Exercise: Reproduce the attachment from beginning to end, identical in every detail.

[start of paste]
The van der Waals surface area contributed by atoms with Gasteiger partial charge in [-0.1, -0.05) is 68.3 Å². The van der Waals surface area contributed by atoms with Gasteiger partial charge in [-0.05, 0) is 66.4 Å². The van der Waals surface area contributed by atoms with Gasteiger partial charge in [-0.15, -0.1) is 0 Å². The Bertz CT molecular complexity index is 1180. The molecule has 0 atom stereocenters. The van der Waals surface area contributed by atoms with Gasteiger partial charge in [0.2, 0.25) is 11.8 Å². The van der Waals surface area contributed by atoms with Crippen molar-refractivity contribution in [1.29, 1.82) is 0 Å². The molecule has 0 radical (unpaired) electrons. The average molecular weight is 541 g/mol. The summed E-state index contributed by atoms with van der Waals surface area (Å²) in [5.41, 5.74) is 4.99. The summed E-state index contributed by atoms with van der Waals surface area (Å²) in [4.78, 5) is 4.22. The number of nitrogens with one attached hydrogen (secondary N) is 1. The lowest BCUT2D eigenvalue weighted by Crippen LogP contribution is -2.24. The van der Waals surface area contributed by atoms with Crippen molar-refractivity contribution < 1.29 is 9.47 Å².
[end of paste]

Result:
The van der Waals surface area contributed by atoms with Gasteiger partial charge in [-0.1, -0.05) is 68.3 Å². The van der Waals surface area contributed by atoms with Gasteiger partial charge in [-0.05, 0) is 66.4 Å². The van der Waals surface area contributed by atoms with Gasteiger partial charge in [-0.15, -0.1) is 0 Å². The Bertz CT molecular complexity index is 1180. The molecule has 0 atom stereocenters. The van der Waals surface area contributed by atoms with Gasteiger partial charge in [0.2, 0.25) is 11.8 Å². The van der Waals surface area contributed by atoms with Crippen molar-refractivity contribution in [1.29, 1.82) is 0 Å². The molecule has 0 radical (unpaired) electrons. The average molecular weight is 541 g/mol. The summed E-state index contributed by atoms with van der Waals surface area (Å²) in [5.41, 5.74) is 4.99. The summed E-state index contributed by atoms with van der Waals surface area (Å²) in [4.78, 5) is 4.22. The number of nitrogens with one attached hydrogen (secondary N) is 1. The lowest BCUT2D eigenvalue weighted by Crippen LogP contribution is -2.24. The van der Waals surface area contributed by atoms with Crippen molar-refractivity contribution < 1.29 is 9.47 Å².